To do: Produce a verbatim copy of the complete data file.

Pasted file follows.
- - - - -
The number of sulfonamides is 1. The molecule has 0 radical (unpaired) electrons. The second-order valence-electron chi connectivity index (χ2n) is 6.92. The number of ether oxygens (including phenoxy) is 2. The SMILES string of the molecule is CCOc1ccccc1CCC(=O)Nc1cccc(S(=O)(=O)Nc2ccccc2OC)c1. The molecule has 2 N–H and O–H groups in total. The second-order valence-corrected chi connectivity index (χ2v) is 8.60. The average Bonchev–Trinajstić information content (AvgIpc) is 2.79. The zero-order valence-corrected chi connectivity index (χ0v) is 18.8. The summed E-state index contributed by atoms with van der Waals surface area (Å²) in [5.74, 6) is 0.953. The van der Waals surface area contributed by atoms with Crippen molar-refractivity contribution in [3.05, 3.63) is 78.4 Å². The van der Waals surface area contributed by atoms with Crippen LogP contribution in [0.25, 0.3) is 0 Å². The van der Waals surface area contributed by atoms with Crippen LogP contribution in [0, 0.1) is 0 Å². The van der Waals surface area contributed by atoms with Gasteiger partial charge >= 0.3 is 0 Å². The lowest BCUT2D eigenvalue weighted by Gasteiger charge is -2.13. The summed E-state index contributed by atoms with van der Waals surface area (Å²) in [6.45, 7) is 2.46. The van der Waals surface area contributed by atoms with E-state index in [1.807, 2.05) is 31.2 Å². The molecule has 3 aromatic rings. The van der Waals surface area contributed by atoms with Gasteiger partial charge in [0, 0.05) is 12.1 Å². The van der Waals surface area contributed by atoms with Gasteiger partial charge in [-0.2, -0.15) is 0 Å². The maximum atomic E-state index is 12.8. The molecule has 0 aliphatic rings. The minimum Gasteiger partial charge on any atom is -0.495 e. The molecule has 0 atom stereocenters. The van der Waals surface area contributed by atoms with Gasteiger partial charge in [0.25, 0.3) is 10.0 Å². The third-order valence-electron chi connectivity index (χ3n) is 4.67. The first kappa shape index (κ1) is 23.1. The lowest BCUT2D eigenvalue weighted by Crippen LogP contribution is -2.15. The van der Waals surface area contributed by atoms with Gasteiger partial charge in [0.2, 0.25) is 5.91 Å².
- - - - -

The number of sulfonamides is 1. The molecule has 0 radical (unpaired) electrons. The second-order valence-electron chi connectivity index (χ2n) is 6.92. The number of ether oxygens (including phenoxy) is 2. The SMILES string of the molecule is CCOc1ccccc1CCC(=O)Nc1cccc(S(=O)(=O)Nc2ccccc2OC)c1. The molecule has 2 N–H and O–H groups in total. The second-order valence-corrected chi connectivity index (χ2v) is 8.60. The average Bonchev–Trinajstić information content (AvgIpc) is 2.79. The zero-order valence-corrected chi connectivity index (χ0v) is 18.8. The summed E-state index contributed by atoms with van der Waals surface area (Å²) in [5.74, 6) is 0.953. The van der Waals surface area contributed by atoms with Crippen molar-refractivity contribution in [3.05, 3.63) is 78.4 Å². The van der Waals surface area contributed by atoms with Crippen LogP contribution in [0.25, 0.3) is 0 Å². The van der Waals surface area contributed by atoms with Crippen LogP contribution in [0, 0.1) is 0 Å². The van der Waals surface area contributed by atoms with Gasteiger partial charge >= 0.3 is 0 Å². The lowest BCUT2D eigenvalue weighted by Gasteiger charge is -2.13. The summed E-state index contributed by atoms with van der Waals surface area (Å²) in [6.45, 7) is 2.46. The van der Waals surface area contributed by atoms with E-state index in [1.807, 2.05) is 31.2 Å². The molecule has 3 aromatic rings. The van der Waals surface area contributed by atoms with Gasteiger partial charge in [0, 0.05) is 12.1 Å². The van der Waals surface area contributed by atoms with Gasteiger partial charge in [-0.2, -0.15) is 0 Å². The maximum atomic E-state index is 12.8. The molecule has 0 aliphatic rings. The minimum Gasteiger partial charge on any atom is -0.495 e. The molecule has 0 atom stereocenters. The van der Waals surface area contributed by atoms with Gasteiger partial charge in [0.25, 0.3) is 10.0 Å². The third-order valence-electron chi connectivity index (χ3n) is 4.67. The first kappa shape index (κ1) is 23.1. The lowest BCUT2D eigenvalue weighted by Crippen LogP contribution is -2.15. The van der Waals surface area contributed by atoms with Gasteiger partial charge in [0.2, 0.25) is 5.91 Å².